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Are Your Customers Part of Your Product Development Team?

Product developmentEvery entrepreneur wishes they were as prescient or creative as Steve Jobs, Jeff Bezos, or Larry Page and Sergey Brin, founders, respectively of Apple, Amazon and Google. That they could accurately predict or (in Jobs' case) dictate customer needs. Unfortunately, most entrepreneurs are just everyday schmos. But while they might not be able to predict needs or requirements, they do have a way to, at least, get a feeling for or anticipate customer needs.

How? From the customer themselves!

Think about it. Either most companies develop products that they "think" their customers or market need, or they let their ego believe that they "know" what their customers want because they, themselves, would use their product. Few entrepreneurs or small business owners involve their customers in the product development process. If you think about it, customer and market input is critical to a product's success. Unfortunately, most of that comes AFTER the product is completed and already being sold. Too late!!

Customers and market input should be an integral part of your product development process. That input in developing requirements and determining feature/function value is essential because, ultimately, they will be the buyers. And can I have a big DUH!

Why is it that so few companies engage their customers or solicit market advice when they're developing a new product?

Well, for one, sometimes even the brightest entrepreneurs are too smart for their good. Maybe they've introduced their first product and got a groundswell of positive reaction, or they've read Jobs' autobiography, studied how Facebook did it, admired how Google and Amazon continue to innovate ahead of the curve, thinking, hey, I'm a pretty smart guy also. I know what this market needs.

Maybe you are the next Jobs, Bezos or Zuckerberg. Doubtful. And that means if you are going to have any chance at long-term success with your product development you have to engage your customers and your market. Here are some ideas for how to best go about it:

Stay on top of your market.

Know where it's going and why. Subscribe to industry newsletters, blogs, etc. Be active in industry trade associations. Cultivate relationships and talk to industry leaders, even competitors (especially the larger ones) - they are usually free with their advice to young companies, especially about the market.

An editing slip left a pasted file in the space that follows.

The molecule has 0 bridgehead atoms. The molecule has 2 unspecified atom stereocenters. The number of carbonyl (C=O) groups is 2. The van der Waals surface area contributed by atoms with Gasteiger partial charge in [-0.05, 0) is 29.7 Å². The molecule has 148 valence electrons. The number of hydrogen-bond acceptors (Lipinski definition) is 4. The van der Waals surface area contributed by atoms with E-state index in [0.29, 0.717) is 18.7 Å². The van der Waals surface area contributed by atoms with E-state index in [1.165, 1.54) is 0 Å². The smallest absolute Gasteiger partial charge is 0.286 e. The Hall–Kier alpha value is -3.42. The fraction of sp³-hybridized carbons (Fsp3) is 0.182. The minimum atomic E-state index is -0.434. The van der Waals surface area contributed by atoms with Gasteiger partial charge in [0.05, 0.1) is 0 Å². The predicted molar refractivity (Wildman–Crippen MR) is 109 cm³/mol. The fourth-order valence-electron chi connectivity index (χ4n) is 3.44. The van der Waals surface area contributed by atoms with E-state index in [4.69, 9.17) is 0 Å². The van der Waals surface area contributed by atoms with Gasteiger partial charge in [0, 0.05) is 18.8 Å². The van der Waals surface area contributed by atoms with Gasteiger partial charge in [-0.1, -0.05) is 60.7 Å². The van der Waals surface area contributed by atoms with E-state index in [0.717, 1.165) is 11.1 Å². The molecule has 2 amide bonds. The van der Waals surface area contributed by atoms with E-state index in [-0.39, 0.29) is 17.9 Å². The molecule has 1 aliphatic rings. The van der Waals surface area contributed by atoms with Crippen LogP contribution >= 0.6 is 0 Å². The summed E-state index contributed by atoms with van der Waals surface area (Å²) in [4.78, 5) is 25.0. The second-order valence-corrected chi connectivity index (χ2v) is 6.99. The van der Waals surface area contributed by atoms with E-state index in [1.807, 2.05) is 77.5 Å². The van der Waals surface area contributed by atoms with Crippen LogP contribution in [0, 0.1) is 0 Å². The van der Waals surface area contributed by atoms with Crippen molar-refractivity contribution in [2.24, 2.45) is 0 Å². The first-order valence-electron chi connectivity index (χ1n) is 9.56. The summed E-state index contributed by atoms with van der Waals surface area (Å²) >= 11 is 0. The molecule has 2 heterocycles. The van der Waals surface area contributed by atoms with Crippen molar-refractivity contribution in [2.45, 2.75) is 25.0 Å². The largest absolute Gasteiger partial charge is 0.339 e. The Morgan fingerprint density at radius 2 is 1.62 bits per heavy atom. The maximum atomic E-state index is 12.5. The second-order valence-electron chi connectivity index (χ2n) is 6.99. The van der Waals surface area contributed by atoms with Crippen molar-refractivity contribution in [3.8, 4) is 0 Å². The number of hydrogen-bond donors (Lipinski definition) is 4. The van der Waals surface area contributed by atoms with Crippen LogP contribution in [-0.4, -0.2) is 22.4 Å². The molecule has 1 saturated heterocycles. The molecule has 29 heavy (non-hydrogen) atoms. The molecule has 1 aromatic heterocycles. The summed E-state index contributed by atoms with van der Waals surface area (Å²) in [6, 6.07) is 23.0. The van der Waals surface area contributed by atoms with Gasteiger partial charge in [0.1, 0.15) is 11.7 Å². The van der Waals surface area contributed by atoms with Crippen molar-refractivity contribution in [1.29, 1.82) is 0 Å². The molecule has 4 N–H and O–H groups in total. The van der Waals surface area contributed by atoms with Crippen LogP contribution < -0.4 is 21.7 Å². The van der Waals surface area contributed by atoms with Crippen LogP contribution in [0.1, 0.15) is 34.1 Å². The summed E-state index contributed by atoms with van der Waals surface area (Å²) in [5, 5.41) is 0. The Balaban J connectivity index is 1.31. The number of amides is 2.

Create a Customer/User Group

No better way to learn how your customers and the market think about your business, no matter how small you are. Either encourage key customers to form one or set up an informal discussion group that meets periodically to talk about product issues. No love fests. No Kumbaya around the fire. Just frank, open discussion about current and future products.

Solicit and listen to customer feedback for existing products.

Survey often, especially, when you are about to develop a new product. You'll learn what mistakes you've made with your existing products so as not to repeat them with a new one. Nothing "softball." Ask hard questions and be ready for candid answers.

Get customer input throughout the development process, especially at the beginning.

Bring customers into the development process. Get them to sign an NDA (while it's simply precautionary, it gives them a sense of importance and gives credibility to what they are doing). Set up a series of meetings with a small group of customers (from the User Group if you have one) and the development team at various stages in the process. Solicit their critique and suggestions. And, for heaven's sake, listen to them!

"Beta users" - make it or break it!

Convince some or all of the review group of customers (as described in the previous idea) to be "beta users" of the product. Their role is to try to find the bugs and try to determine the great features and functions, which, of course, they had a hand in bringing to bear. Give them a deep discount for their efforts, and you win twice. You have an initial set of customers and some built-in references as well as direct and honest feedback that will help you hone the product to where it needs to be.

Customers and market input are essential to developing a product that the market will want to buy. Make the customer a part of your development team and process.

"The Entrepreneur's Yoda" knows these things. He's been there. May success be with you!

How much have your customers or your market been involved in your product development process? Please share your thoughts in your comments. It can help another entrepreneur.

If you like this post, by all means, share it with your networks and colleagues.


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